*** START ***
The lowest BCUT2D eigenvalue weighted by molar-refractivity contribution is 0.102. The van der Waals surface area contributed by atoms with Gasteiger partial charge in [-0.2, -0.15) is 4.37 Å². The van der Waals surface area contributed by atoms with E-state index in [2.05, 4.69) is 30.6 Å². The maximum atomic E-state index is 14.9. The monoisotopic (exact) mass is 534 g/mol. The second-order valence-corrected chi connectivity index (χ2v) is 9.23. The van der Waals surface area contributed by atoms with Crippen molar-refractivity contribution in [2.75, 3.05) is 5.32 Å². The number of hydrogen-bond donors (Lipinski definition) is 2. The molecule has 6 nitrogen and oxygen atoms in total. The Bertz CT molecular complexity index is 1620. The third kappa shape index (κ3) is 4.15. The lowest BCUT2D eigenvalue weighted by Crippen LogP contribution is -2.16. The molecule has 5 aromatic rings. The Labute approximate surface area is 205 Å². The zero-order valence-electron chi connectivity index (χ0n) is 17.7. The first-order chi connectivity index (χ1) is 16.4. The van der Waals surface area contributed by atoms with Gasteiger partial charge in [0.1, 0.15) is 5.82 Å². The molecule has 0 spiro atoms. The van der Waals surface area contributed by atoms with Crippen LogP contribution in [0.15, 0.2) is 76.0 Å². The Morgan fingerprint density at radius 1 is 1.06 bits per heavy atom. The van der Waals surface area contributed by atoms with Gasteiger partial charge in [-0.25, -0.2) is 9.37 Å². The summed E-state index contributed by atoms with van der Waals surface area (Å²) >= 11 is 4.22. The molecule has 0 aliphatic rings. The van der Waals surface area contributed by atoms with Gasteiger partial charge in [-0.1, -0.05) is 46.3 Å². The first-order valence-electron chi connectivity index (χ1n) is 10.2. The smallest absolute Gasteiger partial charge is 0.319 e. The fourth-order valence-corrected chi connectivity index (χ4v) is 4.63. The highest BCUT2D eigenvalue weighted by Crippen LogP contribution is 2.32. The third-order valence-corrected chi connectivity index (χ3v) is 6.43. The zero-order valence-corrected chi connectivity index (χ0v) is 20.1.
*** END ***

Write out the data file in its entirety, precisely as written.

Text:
The lowest BCUT2D eigenvalue weighted by molar-refractivity contribution is 0.102. The van der Waals surface area contributed by atoms with Gasteiger partial charge in [-0.2, -0.15) is 4.37 Å². The van der Waals surface area contributed by atoms with E-state index in [2.05, 4.69) is 30.6 Å². The maximum atomic E-state index is 14.9. The monoisotopic (exact) mass is 534 g/mol. The second-order valence-corrected chi connectivity index (χ2v) is 9.23. The van der Waals surface area contributed by atoms with Crippen molar-refractivity contribution in [2.75, 3.05) is 5.32 Å². The number of hydrogen-bond donors (Lipinski definition) is 2. The molecule has 6 nitrogen and oxygen atoms in total. The Bertz CT molecular complexity index is 1620. The third kappa shape index (κ3) is 4.15. The lowest BCUT2D eigenvalue weighted by Crippen LogP contribution is -2.16. The molecule has 5 aromatic rings. The Labute approximate surface area is 205 Å². The zero-order valence-electron chi connectivity index (χ0n) is 17.7. The first-order chi connectivity index (χ1) is 16.4. The van der Waals surface area contributed by atoms with Gasteiger partial charge in [0.1, 0.15) is 5.82 Å². The molecule has 0 spiro atoms. The van der Waals surface area contributed by atoms with Crippen LogP contribution in [0.15, 0.2) is 76.0 Å². The Morgan fingerprint density at radius 1 is 1.06 bits per heavy atom. The van der Waals surface area contributed by atoms with Gasteiger partial charge in [-0.25, -0.2) is 9.37 Å². The summed E-state index contributed by atoms with van der Waals surface area (Å²) >= 11 is 4.22. The molecule has 0 aliphatic rings. The van der Waals surface area contributed by atoms with Gasteiger partial charge in [-0.1, -0.05) is 46.3 Å². The first-order valence-electron chi connectivity index (χ1n) is 10.2. The smallest absolute Gasteiger partial charge is 0.319 e. The fourth-order valence-corrected chi connectivity index (χ4v) is 4.63. The highest BCUT2D eigenvalue weighted by Crippen LogP contribution is 2.32. The third-order valence-corrected chi connectivity index (χ3v) is 6.43. The zero-order valence-corrected chi connectivity index (χ0v) is 20.1.